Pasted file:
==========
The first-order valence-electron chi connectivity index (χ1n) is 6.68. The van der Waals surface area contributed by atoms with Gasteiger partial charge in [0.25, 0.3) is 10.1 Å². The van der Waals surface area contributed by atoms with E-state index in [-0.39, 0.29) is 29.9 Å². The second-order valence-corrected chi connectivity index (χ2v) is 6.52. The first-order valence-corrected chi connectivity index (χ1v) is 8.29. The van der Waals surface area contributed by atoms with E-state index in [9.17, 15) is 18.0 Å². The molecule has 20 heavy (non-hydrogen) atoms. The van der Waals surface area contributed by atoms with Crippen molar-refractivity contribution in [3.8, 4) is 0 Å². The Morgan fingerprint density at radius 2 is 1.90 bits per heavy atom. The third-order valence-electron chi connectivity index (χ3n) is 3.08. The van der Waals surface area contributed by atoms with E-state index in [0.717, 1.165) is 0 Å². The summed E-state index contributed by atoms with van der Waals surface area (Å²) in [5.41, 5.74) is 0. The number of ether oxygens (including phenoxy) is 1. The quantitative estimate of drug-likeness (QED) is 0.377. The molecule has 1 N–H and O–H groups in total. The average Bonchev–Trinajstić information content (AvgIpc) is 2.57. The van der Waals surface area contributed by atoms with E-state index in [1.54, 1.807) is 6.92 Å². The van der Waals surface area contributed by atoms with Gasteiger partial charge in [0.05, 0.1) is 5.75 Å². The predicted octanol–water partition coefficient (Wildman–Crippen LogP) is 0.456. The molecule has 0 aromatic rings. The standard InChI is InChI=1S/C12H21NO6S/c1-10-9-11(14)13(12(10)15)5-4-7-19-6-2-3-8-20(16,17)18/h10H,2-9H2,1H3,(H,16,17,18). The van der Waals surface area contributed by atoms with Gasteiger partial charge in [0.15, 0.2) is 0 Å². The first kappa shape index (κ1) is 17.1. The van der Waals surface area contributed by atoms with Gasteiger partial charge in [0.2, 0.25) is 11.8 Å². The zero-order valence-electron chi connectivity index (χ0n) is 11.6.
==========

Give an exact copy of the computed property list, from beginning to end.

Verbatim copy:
The first-order valence-electron chi connectivity index (χ1n) is 6.68. The van der Waals surface area contributed by atoms with Gasteiger partial charge in [0.25, 0.3) is 10.1 Å². The van der Waals surface area contributed by atoms with E-state index in [-0.39, 0.29) is 29.9 Å². The second-order valence-corrected chi connectivity index (χ2v) is 6.52. The first-order valence-corrected chi connectivity index (χ1v) is 8.29. The van der Waals surface area contributed by atoms with E-state index in [9.17, 15) is 18.0 Å². The molecule has 20 heavy (non-hydrogen) atoms. The van der Waals surface area contributed by atoms with Crippen molar-refractivity contribution in [3.8, 4) is 0 Å². The Morgan fingerprint density at radius 2 is 1.90 bits per heavy atom. The third-order valence-electron chi connectivity index (χ3n) is 3.08. The van der Waals surface area contributed by atoms with E-state index in [0.717, 1.165) is 0 Å². The summed E-state index contributed by atoms with van der Waals surface area (Å²) in [5.41, 5.74) is 0. The number of ether oxygens (including phenoxy) is 1. The quantitative estimate of drug-likeness (QED) is 0.377. The molecule has 1 N–H and O–H groups in total. The average Bonchev–Trinajstić information content (AvgIpc) is 2.57. The van der Waals surface area contributed by atoms with E-state index in [1.54, 1.807) is 6.92 Å². The van der Waals surface area contributed by atoms with Gasteiger partial charge in [0.05, 0.1) is 5.75 Å². The predicted octanol–water partition coefficient (Wildman–Crippen LogP) is 0.456. The molecule has 0 aromatic rings. The standard InChI is InChI=1S/C12H21NO6S/c1-10-9-11(14)13(12(10)15)5-4-7-19-6-2-3-8-20(16,17)18/h10H,2-9H2,1H3,(H,16,17,18). The van der Waals surface area contributed by atoms with Gasteiger partial charge in [0.15, 0.2) is 0 Å². The first kappa shape index (κ1) is 17.1. The van der Waals surface area contributed by atoms with Gasteiger partial charge in [0.2, 0.25) is 11.8 Å². The zero-order valence-electron chi connectivity index (χ0n) is 11.6.